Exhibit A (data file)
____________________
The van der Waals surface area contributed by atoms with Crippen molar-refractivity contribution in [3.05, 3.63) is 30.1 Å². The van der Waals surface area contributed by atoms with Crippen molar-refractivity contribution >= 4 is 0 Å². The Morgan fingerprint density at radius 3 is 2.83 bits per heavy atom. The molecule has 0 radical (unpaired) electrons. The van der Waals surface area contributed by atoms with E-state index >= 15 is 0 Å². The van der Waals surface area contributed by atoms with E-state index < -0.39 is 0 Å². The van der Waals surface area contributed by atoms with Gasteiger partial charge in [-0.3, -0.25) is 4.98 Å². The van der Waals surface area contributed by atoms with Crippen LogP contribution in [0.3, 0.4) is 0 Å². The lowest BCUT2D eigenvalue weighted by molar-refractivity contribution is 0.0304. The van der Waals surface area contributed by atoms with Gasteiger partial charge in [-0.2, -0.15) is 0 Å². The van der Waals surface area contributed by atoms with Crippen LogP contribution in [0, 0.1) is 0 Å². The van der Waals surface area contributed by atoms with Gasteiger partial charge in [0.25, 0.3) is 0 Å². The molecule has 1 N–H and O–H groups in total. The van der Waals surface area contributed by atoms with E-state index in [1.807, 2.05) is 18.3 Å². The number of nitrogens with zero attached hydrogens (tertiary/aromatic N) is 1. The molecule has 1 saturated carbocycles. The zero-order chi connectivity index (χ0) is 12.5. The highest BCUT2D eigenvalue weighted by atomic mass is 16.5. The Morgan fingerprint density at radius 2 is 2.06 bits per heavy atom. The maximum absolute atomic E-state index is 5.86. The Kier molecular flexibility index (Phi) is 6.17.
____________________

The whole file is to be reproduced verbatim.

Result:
The van der Waals surface area contributed by atoms with Crippen molar-refractivity contribution in [3.05, 3.63) is 30.1 Å². The van der Waals surface area contributed by atoms with Crippen molar-refractivity contribution >= 4 is 0 Å². The Morgan fingerprint density at radius 3 is 2.83 bits per heavy atom. The molecule has 0 radical (unpaired) electrons. The van der Waals surface area contributed by atoms with E-state index >= 15 is 0 Å². The van der Waals surface area contributed by atoms with E-state index < -0.39 is 0 Å². The van der Waals surface area contributed by atoms with Gasteiger partial charge in [-0.3, -0.25) is 4.98 Å². The van der Waals surface area contributed by atoms with Crippen LogP contribution in [0.3, 0.4) is 0 Å². The lowest BCUT2D eigenvalue weighted by molar-refractivity contribution is 0.0304. The van der Waals surface area contributed by atoms with Gasteiger partial charge in [-0.2, -0.15) is 0 Å². The van der Waals surface area contributed by atoms with Crippen LogP contribution in [0, 0.1) is 0 Å². The van der Waals surface area contributed by atoms with Gasteiger partial charge in [0.25, 0.3) is 0 Å². The molecule has 1 N–H and O–H groups in total. The van der Waals surface area contributed by atoms with E-state index in [1.807, 2.05) is 18.3 Å². The number of nitrogens with zero attached hydrogens (tertiary/aromatic N) is 1. The molecule has 1 saturated carbocycles. The zero-order chi connectivity index (χ0) is 12.5. The highest BCUT2D eigenvalue weighted by atomic mass is 16.5. The Morgan fingerprint density at radius 2 is 2.06 bits per heavy atom. The maximum absolute atomic E-state index is 5.86. The Kier molecular flexibility index (Phi) is 6.17.